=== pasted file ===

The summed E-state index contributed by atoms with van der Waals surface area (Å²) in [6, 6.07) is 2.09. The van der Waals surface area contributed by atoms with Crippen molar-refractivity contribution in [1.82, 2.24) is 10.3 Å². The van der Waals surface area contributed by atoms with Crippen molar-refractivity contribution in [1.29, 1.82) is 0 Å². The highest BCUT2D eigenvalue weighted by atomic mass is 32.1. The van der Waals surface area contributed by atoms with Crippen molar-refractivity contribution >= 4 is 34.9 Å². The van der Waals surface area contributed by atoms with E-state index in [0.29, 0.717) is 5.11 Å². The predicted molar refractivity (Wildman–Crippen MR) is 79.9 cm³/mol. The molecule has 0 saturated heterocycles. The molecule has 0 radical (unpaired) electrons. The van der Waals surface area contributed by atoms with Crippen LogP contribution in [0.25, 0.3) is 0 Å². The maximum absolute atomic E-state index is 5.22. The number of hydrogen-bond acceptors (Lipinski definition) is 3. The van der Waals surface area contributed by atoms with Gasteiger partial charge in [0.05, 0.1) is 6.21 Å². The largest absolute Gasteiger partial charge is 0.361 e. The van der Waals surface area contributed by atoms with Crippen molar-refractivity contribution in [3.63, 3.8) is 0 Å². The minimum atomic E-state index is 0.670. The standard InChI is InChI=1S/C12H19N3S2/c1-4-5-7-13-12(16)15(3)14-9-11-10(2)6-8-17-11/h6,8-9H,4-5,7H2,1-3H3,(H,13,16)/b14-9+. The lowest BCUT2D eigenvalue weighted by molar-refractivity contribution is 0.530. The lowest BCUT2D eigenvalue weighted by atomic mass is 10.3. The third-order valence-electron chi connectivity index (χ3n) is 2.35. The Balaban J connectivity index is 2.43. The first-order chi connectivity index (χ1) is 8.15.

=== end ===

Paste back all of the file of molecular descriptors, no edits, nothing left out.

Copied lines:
The summed E-state index contributed by atoms with van der Waals surface area (Å²) in [6, 6.07) is 2.09. The van der Waals surface area contributed by atoms with Crippen molar-refractivity contribution in [1.82, 2.24) is 10.3 Å². The van der Waals surface area contributed by atoms with Crippen molar-refractivity contribution in [1.29, 1.82) is 0 Å². The highest BCUT2D eigenvalue weighted by atomic mass is 32.1. The van der Waals surface area contributed by atoms with Crippen molar-refractivity contribution >= 4 is 34.9 Å². The van der Waals surface area contributed by atoms with E-state index in [0.29, 0.717) is 5.11 Å². The predicted molar refractivity (Wildman–Crippen MR) is 79.9 cm³/mol. The molecule has 0 saturated heterocycles. The molecule has 0 radical (unpaired) electrons. The van der Waals surface area contributed by atoms with Crippen LogP contribution in [0.25, 0.3) is 0 Å². The maximum absolute atomic E-state index is 5.22. The number of hydrogen-bond acceptors (Lipinski definition) is 3. The van der Waals surface area contributed by atoms with Gasteiger partial charge in [0.05, 0.1) is 6.21 Å². The largest absolute Gasteiger partial charge is 0.361 e. The van der Waals surface area contributed by atoms with Crippen molar-refractivity contribution in [3.63, 3.8) is 0 Å². The minimum atomic E-state index is 0.670. The standard InChI is InChI=1S/C12H19N3S2/c1-4-5-7-13-12(16)15(3)14-9-11-10(2)6-8-17-11/h6,8-9H,4-5,7H2,1-3H3,(H,13,16)/b14-9+. The lowest BCUT2D eigenvalue weighted by molar-refractivity contribution is 0.530. The lowest BCUT2D eigenvalue weighted by atomic mass is 10.3. The third-order valence-electron chi connectivity index (χ3n) is 2.35. The Balaban J connectivity index is 2.43. The first-order chi connectivity index (χ1) is 8.15.